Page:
Hath brought me up to be your daughter's dower,
As it hath fated her to be my motive *
And helper to a husband. But O strange men !
That can such sweet use make of what they hate,
When saucyt trusting of the cozen'd thoughts
Defiles the pitchy night! so lust doth play
With what it loaths, for that which is away:
But more of this hereafter :- -You, Diana,
Under my poor instructions yet must suffer
Something in my behalf.

Dia. Let death and honesty
Go with your impositions, I am yours
Upon your will to suffer.

Hel. Yet, I pray you,
But with the word, the time will bring on summer,
When briers shall have leaves as well as thorns,
And be as sweet as sharp. We must away ;
Our waggon is prepared, and time revives us :
All's well that ends well; still the fine 'sI the crown;
Whate'er the course, the end is the renown.

[Exeunt.

* Mover.

+ Lascivious,

End.

VOL. II,

E

SCENE V.-Rousillon. A Room in the COUNTESS's Palace.

Enter COUNTESS, LAFEU, and Clown. Laf. No, no, no, your son was misled with a snipt-taffata fellow there ; whose villanous saffron* would have made all the unbaked and doughy youth of a nation in his colour: your daughter-in-law had been alive at this hour; and your son here at home, more advanced by the king, than by that red-tailed humble-bee I speak of.

Count. I would, I had not known him ! it was the death of the most virtuous gentle-woman, that ever nature had praise for creating: if she had partaken of my flesh, and cost me the dearest groans of a mother, I could not have owed her a more rooted love.

Laf. 'Twas a good lady, 'twas a good lady: we may pick a thousand salads, ere we light on such another herb.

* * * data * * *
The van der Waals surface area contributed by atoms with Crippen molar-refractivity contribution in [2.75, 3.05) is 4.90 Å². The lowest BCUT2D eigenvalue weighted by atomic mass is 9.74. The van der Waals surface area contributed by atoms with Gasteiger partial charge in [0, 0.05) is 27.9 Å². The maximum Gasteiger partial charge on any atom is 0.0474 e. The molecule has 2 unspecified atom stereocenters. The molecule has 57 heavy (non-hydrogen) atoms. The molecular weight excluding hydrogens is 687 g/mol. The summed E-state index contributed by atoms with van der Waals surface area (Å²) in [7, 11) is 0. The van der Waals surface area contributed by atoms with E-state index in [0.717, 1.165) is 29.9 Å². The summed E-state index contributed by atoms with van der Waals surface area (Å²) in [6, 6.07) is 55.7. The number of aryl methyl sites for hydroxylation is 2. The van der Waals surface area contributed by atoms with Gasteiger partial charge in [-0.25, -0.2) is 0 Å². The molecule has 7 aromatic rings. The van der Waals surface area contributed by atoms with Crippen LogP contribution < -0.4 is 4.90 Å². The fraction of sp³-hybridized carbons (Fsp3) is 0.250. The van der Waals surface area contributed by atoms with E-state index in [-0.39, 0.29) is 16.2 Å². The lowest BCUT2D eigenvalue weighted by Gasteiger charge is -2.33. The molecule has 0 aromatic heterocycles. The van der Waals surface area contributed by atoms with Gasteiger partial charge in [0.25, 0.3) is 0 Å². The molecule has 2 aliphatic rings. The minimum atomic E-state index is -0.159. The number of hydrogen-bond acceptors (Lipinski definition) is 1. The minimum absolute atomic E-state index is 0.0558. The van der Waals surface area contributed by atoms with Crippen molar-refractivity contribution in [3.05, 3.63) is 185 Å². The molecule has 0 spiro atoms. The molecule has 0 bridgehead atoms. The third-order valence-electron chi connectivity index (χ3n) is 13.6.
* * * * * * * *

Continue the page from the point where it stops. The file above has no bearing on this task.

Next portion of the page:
Clo. Indeed, Sir, she was the sweet-marjoram of the salad, or, rather the herb of grace.t.

Laf. They are not salad-herbs, you knave, they are nose-herbs.

Clo. I am no great Nebuchadnezzar, Sir, I have not much skill in grass.

Laf. Whether dost thou profess thyself; a knave, or a fool ?
Clo. A fool, Sir, at a woman's service, and a knave at a man's.
Laf. Your distinction ?
Clo. I would cozen the man of his wife, and do his service.
Laf. So you were a knave at his service, indeed.

Clo. And I would give his wife my bauble, Sir, to do her service.

Laf. I will subscribe for thee; thou art both knave and fool.
Clo. At your service.
Laf. No, no, no.

Clo. Why, Sir, if I cannot serve you, I can serve as great a prince as you are.

Laf. Who's that? a Frenchman ?

Clo. Faith, Sir, he has an English name; but his phisnomy is more hotter in France, than there.

Laf. What prince is that ?

Clo. The black prince, Sir; alias, the prince of darkness; alias, the devil.

Laf. Hold thee, there's my purse: I give thee not this to suggest I thee from thy master thou talkest of; serve him still.

Clo. I am a woodland fellow, Sir, that always loved a great fire; and the master I speak of, ever keeps a good fire. But, sure, he is the prince of the world, let his nobility remain in his court. I am for the house with the narrow gate, which I take to be too little for pomp to enter: some, that humble themselves, may; but the many will be too chill and tender; and they'll be for the flowery way, that leads to the broad gate, and the great fire.

Laf. Go thy ways, I begin to be a-weary of thee; and I tell

* The yellow starch then used for bands and ruffles. † I. e. rue.

# Seduce.

thee so before, because I would not fall out with thee. Go thy ways; let my horses be well looked to, without any tricks.

Clo. If I put any tricks upon 'em, Sir, they shall be jades tricks; which are their own right by the law of nature. [Exit.

Laf. A shrewd knave, and an unhappy.*